In a recent Op-Ed in the Los Angeles Times, EarthRights International cofounder and executive director Ka Hsaw Wa summarizes the case:
The plaintiffs are Nigerians who suffered abuse under a brutal military dictatorship in the mid-1990s; they sued Royal Dutch Petroleum, better known as Shell, over its alleged support of this violence. Shell is arguing that corporations are not responsible for human rights abuses under such circumstances; that individual employees who are complicit in torture, summary executions and other crimes against humanity can be held liable, but not corporations. An appeals court decided that international law, which is considered under the Alien Tort Statute, backed up that claim.In its 2010 decision in Citizens United v. Federal Election Commission, SCOTUS decided that corporations are entitled to the same First Amendment rights as people.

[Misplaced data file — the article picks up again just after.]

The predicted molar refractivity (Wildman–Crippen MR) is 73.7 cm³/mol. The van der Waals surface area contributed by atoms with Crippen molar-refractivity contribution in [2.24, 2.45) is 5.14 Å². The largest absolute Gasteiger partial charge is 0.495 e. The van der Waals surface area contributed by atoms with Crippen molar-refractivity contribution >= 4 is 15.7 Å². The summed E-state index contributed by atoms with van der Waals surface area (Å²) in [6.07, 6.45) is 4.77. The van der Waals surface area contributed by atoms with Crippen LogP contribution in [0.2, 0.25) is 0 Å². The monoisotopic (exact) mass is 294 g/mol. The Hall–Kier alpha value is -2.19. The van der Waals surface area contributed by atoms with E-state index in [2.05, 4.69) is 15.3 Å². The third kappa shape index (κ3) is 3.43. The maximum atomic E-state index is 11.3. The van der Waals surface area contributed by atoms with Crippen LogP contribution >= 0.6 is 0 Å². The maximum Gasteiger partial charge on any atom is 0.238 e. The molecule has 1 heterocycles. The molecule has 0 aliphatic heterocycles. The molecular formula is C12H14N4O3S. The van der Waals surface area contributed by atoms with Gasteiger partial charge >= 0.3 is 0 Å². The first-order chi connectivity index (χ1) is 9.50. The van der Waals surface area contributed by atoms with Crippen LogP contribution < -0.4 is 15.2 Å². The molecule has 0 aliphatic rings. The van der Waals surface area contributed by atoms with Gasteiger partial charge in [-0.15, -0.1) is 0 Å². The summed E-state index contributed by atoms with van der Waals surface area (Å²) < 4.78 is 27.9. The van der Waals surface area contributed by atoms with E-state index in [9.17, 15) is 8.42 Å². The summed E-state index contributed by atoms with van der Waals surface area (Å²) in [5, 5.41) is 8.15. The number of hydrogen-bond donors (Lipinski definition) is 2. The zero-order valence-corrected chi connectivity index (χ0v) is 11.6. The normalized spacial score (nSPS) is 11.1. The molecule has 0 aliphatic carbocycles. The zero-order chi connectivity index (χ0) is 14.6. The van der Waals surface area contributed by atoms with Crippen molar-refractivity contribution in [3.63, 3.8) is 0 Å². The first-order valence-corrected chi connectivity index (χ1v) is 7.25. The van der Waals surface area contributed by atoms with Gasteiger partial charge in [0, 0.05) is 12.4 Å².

That decision misreads international law, which does not shield corporations from responsibility, and is a major setback for human rights cases based on Doe vs. Unocal. The justices will consider whether the U.S. will become a haven for companies that are allegedly complicit in the most heinous crimes or whether it will continue to provide a legal forum for accountability and justice.
Would they dare now to decide that corporations don't also bear the same responsibilities and accountability?
>> Read the LA Times piece on the Kiobel case: When big business and human rights collide